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How NNPC has scammed Nigeria for 25 years

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Claims by Nigeria’s National Petroleum Corporation (NNPC) that the process by which it supplies refined petroleum products for domestic consumption leads to losses that translate into fuel subsidy have been exposed as false and fraudulent.
BusinessDay reported that the National Economic Intelligence Committee (NEIC), a government study group, found 14 years ago said categorically that there was no fuel subsidy in the country.
It also found that if the secondary benefits of domestic production of petroleum products are ignored, it is cheaper for Nigeria to import petroleum products than to produce them locally.
It added that the pump prices fixed by NNPC between 1990 and 2001 were higher than could be justified, even by the international price of crude oil at that time.
The Study Group was coordinated by Akinola Owosekun, the NEIC’s then Director of Research in 2001, and comprised the technical team of Ode Ojowu, Associate Professor of Economics at the Centre for Development Studies, University of Jos and A.F. Akinbinu, an Associate Research Professor at the Nigerian Institute of Social and Economic Research (NISER) Ibadan at the time.
The report of the Study Group was reviewed by ‘Sesan Ayodele, Director, Economic Development Department of NISER and E.E. Bassey, an Electrical and Petroleum Engineer/Consultant, who represented the NEIC.
The Group held that the domestic crude supply in Africa’s largest economy by GDP ($510billion in 2013), had been the bedrock of sleaze in high places. The process involved NNPC exporting unutilised crude oil which the domestic industry was not able to process due to its low capacity utilisation.
The export proceeds derived from the transaction were then used to import white products for domestic consumption. This arrangement which is often dubbed “domestic crude allocation swap” has been in existence for over 25 years,
“Indeed, the revenue from the export of unutilised crude in the eleven-year period [ending 2001] exceeded the value of imported refined products by N30 billion,” the study group stated. “This fact contradicts the claim that the country incurs an annual deficit of up to N200 billion from the swap arrangement”, the study group concluded.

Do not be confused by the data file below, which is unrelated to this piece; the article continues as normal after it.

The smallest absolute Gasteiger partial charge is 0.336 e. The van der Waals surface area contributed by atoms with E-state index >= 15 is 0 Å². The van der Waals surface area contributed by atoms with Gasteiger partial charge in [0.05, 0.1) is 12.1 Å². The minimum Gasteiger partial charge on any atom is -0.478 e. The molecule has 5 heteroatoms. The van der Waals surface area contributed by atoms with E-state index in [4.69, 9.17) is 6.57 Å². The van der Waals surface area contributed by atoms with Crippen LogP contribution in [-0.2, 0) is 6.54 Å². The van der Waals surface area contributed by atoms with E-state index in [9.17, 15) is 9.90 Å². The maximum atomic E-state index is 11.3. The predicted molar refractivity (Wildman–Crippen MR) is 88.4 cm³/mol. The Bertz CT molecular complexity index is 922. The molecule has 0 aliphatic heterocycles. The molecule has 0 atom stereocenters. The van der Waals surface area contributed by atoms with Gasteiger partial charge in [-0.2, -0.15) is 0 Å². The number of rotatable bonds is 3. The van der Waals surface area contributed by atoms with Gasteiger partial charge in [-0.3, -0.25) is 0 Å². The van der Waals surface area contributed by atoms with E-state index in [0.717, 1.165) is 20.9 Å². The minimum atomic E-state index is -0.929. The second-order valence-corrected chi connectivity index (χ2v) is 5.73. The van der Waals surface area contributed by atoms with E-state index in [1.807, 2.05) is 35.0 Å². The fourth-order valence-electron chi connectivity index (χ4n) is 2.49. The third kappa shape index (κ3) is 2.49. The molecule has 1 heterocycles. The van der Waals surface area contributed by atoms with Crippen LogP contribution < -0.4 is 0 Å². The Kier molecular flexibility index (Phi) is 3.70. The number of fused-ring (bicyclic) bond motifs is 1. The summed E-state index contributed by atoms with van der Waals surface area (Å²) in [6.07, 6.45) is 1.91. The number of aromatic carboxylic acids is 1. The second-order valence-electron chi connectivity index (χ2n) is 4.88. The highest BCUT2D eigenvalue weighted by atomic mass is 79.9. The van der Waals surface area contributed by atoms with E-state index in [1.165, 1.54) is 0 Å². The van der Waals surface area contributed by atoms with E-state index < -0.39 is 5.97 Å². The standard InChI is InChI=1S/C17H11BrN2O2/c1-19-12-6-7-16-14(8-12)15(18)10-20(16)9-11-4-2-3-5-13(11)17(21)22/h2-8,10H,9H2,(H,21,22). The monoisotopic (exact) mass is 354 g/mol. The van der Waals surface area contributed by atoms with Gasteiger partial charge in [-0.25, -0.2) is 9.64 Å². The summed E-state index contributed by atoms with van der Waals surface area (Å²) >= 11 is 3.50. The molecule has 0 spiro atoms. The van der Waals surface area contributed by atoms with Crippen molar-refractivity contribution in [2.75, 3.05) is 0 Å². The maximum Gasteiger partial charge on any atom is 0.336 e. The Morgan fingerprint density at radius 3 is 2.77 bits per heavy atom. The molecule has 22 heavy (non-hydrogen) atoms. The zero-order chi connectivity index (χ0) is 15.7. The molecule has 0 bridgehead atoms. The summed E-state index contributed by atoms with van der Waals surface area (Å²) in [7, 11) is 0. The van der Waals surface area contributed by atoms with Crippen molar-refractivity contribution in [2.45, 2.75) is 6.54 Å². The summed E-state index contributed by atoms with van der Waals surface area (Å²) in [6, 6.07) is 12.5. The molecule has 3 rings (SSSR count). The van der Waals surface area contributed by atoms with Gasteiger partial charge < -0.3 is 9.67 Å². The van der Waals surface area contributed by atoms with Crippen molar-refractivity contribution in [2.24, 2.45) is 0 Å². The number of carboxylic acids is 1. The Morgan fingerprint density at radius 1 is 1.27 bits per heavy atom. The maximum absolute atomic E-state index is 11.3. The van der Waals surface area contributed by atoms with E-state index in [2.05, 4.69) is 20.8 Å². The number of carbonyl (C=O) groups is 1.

The study group adopted the Long Run Marginal Cost (LRMC) model, which is approximated by the Average Incremental Cost (AIC) approach of the World Bank/IMF. The calculation of AIC takes account of historical data as well as planned investments in year 2001 naira value.
BusinessDay gathered that the coordinator, all members of the technical team had worked on similar assignments as consultants to either the World Bank or the Utilities Charges Commission, or both.
Engr. Ogunnaike has himself served as the Secretary of an NNPC in-house Study Group on the determination of the domestic price of petroleum products using the ABC model. The NNPC nominated Engr. Ogunnaike to participate on the study group and to facilitate the link between the study group and the NNPC and its subsidiaries.
All the data employed in the analysis were provided through the NNPC nominee after due certification by the Managing Directors of the Pipelines Products and Marketing Company (PPMC) and each of the respective refineries.
Questionnaires for the study were prepared on the basis of the AIC model to obtain primary data from each of the four refineries, the PPMC and NNPC Corporate Headquarters.
A dialogue at which all the refineries, PPMC and NNPC Corporate Headquarters were represented was subsequently held, and the questionnaires were exhaustively discussed and re-designed along lines suggested by the NNPC.
The completed questionnaires were duly certified by the Chief Executive of each organisation and were returned to NEIC through the NNPC’s representative on the study team.

BusinessDay, January 11, 2015

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